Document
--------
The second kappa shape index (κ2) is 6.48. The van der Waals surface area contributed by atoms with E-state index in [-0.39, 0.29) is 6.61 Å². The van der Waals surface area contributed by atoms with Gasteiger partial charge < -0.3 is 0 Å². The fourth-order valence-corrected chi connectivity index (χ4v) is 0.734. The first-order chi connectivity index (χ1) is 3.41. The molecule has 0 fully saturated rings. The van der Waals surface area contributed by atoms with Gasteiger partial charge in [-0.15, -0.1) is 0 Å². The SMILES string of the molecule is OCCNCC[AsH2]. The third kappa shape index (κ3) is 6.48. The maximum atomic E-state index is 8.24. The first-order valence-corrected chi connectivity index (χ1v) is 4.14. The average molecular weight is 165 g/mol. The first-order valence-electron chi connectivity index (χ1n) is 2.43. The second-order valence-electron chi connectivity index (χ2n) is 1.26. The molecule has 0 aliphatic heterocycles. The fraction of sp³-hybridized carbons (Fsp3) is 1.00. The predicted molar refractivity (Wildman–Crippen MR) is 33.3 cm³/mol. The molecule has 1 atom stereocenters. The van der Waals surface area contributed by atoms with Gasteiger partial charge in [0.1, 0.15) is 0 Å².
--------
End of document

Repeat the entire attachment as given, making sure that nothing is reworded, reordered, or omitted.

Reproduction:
The second kappa shape index (κ2) is 6.48. The van der Waals surface area contributed by atoms with E-state index in [-0.39, 0.29) is 6.61 Å². The van der Waals surface area contributed by atoms with Gasteiger partial charge < -0.3 is 0 Å². The fourth-order valence-corrected chi connectivity index (χ4v) is 0.734. The first-order chi connectivity index (χ1) is 3.41. The molecule has 0 fully saturated rings. The van der Waals surface area contributed by atoms with Gasteiger partial charge in [-0.15, -0.1) is 0 Å². The SMILES string of the molecule is OCCNCC[AsH2]. The third kappa shape index (κ3) is 6.48. The maximum atomic E-state index is 8.24. The first-order valence-corrected chi connectivity index (χ1v) is 4.14. The average molecular weight is 165 g/mol. The first-order valence-electron chi connectivity index (χ1n) is 2.43. The second-order valence-electron chi connectivity index (χ2n) is 1.26. The molecule has 0 aliphatic heterocycles. The fraction of sp³-hybridized carbons (Fsp3) is 1.00. The predicted molar refractivity (Wildman–Crippen MR) is 33.3 cm³/mol. The molecule has 1 atom stereocenters. The van der Waals surface area contributed by atoms with Gasteiger partial charge in [0.1, 0.15) is 0 Å².